For the purpose of this writing 50 NYS elementary teachers were asked if they use the NYS  ELA Exam results to inform their instruction or develop curriculum.  Here is what a sampling of them said:

1.  Of course not, we don’t get the results back until after the children have left and moved onto the next grade.   All we get is a number.  We do not get a detailed report for each child or even an overall report for our class.

2.  I have never used the state test scores to inform my instruction or to develop curriculum.  All we get is a number.  How do you use just a number to help inform instruction?  Where are the kids weak?  Where are the kids strong?

3.  The only thing I have seen my school use the test scores for is to determine Academic Intervention Services.  That is only based on the number.  We do not get a detailed report back as to how the children did to even create a plan for them in AIS.

4.  We get a list of kids who were and were not proficient.  Often times that report is flawed because it will say a child is proficient but they got a 1.  We do not get a detailed report .

Tisch further states in the debate:

“New York State spends $54 billion a year on educating 3.2 million schoolchildren. For $54 billion a year I think New Yorkers deserve a snapshot of how our kids are doing, how our schools are doing, how our systems are doing.”

 NYS  taxpayers should be enraged.  NYS gave Pearson close to  $32 million  to create tests and materials for New York State Schools.    This would be the same tests in which parents do not get a detailed report such as outlined above and in which teachers  report they do not get a detailed report to help the students they have.   Tests that in fact have been failing miserably in many parts of the nation  this year.   In fact, as noted in the attached article, Pearson wins these contracts because it is cheaper not because they are better.  NYS does not want to create exams in-house because it costs more money to pay real educators the wage rate to write them.  So, instead we waste our taxpayer dollars on contracting out for a shoddy product that really doesn’t diagnose how children are doing and is not used by educators to help them.  

Tisch ends the interview with perhaps the greatest insult.  Let’s go back a bit and examine where she, and then New York Education Commissioner John King, dismissed enraged New York parents.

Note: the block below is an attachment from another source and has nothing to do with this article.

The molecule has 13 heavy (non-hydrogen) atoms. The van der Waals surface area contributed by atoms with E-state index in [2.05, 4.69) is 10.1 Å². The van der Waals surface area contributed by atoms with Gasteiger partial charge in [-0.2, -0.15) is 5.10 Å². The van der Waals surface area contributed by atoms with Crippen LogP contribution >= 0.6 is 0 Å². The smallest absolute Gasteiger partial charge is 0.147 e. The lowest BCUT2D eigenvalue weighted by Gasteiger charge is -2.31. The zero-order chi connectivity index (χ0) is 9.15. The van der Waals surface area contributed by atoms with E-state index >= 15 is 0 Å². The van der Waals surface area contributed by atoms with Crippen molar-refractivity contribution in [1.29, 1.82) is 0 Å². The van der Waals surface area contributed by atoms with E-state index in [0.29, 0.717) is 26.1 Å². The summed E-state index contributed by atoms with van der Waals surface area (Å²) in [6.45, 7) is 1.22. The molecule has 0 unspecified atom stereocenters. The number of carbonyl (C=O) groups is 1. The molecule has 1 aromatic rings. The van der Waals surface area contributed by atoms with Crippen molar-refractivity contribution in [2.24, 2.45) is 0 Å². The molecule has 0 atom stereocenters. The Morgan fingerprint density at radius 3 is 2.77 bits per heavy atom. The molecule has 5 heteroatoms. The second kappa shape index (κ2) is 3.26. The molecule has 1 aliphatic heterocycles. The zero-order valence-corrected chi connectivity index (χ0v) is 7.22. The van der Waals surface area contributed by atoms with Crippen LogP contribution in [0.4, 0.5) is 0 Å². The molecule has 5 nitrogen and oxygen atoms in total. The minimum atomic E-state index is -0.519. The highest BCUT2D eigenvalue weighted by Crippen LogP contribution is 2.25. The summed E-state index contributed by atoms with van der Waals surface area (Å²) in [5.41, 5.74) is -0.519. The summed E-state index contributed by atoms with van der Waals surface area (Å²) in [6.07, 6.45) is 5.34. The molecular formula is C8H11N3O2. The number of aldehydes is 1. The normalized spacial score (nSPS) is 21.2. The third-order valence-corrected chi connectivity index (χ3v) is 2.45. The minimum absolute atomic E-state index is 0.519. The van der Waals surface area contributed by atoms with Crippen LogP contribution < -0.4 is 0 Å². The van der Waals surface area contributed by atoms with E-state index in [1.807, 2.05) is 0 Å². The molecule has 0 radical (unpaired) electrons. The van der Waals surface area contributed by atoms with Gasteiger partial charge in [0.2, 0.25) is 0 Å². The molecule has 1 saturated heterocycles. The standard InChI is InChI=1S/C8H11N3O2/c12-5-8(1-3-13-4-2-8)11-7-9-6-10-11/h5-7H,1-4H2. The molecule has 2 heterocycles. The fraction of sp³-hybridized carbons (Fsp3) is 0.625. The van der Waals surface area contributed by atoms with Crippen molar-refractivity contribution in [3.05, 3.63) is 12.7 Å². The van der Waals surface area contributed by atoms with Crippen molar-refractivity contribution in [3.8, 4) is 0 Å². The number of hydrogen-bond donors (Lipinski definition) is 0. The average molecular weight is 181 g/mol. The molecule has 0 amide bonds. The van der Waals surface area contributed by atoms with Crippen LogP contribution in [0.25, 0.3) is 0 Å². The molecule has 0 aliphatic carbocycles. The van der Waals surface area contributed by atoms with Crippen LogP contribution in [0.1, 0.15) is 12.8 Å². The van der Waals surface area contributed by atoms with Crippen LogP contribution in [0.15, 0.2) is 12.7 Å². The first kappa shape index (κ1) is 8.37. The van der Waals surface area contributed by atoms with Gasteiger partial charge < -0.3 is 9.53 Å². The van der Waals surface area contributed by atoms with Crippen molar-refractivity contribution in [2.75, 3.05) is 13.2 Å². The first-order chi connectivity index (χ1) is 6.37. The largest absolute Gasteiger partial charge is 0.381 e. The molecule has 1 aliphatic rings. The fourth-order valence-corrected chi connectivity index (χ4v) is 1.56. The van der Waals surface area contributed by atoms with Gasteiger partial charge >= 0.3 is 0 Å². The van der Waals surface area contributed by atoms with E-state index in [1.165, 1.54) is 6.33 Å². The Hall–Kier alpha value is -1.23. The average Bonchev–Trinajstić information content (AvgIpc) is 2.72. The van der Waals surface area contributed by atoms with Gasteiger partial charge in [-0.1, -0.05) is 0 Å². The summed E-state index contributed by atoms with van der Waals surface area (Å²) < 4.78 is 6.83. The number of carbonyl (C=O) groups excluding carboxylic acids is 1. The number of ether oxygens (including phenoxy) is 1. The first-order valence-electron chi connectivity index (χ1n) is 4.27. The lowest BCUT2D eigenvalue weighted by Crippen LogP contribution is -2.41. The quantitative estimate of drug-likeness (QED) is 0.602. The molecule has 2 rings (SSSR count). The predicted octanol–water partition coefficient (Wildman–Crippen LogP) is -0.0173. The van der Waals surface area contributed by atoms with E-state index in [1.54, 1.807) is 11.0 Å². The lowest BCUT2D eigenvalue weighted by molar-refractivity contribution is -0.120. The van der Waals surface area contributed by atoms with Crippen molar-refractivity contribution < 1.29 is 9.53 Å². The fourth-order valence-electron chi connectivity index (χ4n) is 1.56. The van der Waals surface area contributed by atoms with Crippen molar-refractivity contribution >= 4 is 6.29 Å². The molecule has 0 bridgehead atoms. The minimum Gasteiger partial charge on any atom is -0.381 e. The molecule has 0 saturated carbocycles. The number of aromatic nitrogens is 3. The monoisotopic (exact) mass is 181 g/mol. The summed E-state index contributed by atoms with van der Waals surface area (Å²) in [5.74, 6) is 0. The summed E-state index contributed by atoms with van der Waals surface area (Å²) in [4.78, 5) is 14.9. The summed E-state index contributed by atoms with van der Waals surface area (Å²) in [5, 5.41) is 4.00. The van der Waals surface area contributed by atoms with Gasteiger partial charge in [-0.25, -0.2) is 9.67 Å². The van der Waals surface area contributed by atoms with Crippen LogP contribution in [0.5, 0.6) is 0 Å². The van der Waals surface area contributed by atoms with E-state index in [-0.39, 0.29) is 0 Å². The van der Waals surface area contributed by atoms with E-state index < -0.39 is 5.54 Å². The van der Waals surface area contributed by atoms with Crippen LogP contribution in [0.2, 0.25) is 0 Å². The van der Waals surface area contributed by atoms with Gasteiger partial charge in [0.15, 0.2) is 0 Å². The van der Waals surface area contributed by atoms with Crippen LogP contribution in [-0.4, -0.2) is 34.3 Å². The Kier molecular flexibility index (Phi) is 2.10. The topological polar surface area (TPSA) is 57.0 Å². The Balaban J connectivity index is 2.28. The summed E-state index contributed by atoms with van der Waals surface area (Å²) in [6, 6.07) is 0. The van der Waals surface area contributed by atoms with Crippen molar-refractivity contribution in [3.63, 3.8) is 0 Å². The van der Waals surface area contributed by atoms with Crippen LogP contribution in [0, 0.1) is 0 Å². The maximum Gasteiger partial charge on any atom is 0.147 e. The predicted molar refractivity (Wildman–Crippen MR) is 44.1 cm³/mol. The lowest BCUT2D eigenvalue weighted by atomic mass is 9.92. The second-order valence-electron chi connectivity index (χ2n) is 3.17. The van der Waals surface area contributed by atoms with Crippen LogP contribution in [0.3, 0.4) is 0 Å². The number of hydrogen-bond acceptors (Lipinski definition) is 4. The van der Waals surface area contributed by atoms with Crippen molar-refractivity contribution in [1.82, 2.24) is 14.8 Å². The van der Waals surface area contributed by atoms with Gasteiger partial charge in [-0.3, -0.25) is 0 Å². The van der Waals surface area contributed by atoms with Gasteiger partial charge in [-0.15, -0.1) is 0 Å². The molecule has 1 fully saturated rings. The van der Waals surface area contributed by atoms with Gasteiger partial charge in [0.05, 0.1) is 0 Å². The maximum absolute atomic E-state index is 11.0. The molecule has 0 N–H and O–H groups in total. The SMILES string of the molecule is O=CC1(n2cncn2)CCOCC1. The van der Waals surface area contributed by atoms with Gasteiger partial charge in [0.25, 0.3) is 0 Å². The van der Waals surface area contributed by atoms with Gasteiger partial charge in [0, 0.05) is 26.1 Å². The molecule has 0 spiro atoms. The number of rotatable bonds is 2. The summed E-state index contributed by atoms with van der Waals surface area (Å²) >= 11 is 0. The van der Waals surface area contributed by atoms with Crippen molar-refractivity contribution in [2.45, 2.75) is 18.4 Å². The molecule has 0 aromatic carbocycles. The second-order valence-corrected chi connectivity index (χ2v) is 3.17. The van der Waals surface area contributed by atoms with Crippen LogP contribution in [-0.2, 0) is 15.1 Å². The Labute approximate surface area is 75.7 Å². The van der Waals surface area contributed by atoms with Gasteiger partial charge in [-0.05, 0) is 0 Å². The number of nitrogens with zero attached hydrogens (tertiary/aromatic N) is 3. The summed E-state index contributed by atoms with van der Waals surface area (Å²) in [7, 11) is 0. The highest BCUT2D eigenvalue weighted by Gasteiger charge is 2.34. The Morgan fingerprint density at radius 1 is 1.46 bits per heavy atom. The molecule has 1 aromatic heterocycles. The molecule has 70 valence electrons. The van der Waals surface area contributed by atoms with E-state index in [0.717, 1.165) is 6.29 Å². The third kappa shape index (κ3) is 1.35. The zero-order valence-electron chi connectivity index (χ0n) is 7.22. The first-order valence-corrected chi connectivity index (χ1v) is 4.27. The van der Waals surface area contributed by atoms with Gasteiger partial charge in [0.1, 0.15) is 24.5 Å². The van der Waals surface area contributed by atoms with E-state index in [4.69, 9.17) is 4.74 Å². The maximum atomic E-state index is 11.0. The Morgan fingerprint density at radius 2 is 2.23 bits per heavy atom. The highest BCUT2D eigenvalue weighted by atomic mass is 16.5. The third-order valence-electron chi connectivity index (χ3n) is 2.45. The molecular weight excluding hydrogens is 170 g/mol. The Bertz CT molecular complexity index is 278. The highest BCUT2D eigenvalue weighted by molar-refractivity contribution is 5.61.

Tisch says in the final minutes of the debate:

“Actually, I would say to our parents that our kids have got caught in the labor dispute between the governor and the teacher’s union.”

Time for the re-education of Merryl Tisch. 

Remember all those angry parents who met you at Town Hall meetings last year?  They are NOT a labor dispute, they are parents who are angry that you still allow chaos and testing abuse in their schools.

 They are parents like Jeanette Deutermann who began this fight in 2013 and who led the largest testing boycott in the nation’s history.  She has lead this fight as a parent that became gravely concerned about how these tests were affecting her son's attitude towards school in negative ways, as she stated in her testimony before members of the New York State Senate.

They are parents like Karen Sprowal who spoke out in advocacy for student privacy. 

They are parents like Lisa Rudley who testified to the New York State Senate at 4:38:08  for the  Autism Action Network and discussed concerns she also had for student privacy, as well as concerns for students with disabilities.

They are parents like Edith Baltazar who question what is going on in her child’s school. 

They are parents who you ignored and marginalized so horrifically that they called for your resignation in May of last year  

So, to set the record straight, Chancellor Tisch, the largest test refusal movement by PARENTS in the nation is NOT a labor dispute.  It happened under your watch.  When will you be accountable to the public?  To set the record straight, the tests you claim are gleaned for amazing information, are a diagnostic tool, and are used to inform instruction in our schools and classrooms is blatant misinformation.  

Time to get educated Chancellor Tisch or


Resign!



Marla Kilfoyle has been a public school teacher in New York for 28 years.  She is National Board Certified and the mother of a 12 year old boy who attends public school.  She is the General Manager of The Badass Teachers Association and is on the steering committee for New York State Allies for Public Education (NYSAPE).  You can follower her on twitter @marla_kilfoyle 

3 comments:

  1. As a side note, the WIAT-III is published by Pearson Education Inc.

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  2. The WIAT-III is published by Pearson Education.

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  3. So pearson IS capable of writing a diagnostic test. Why are they giving us "detailed" crap?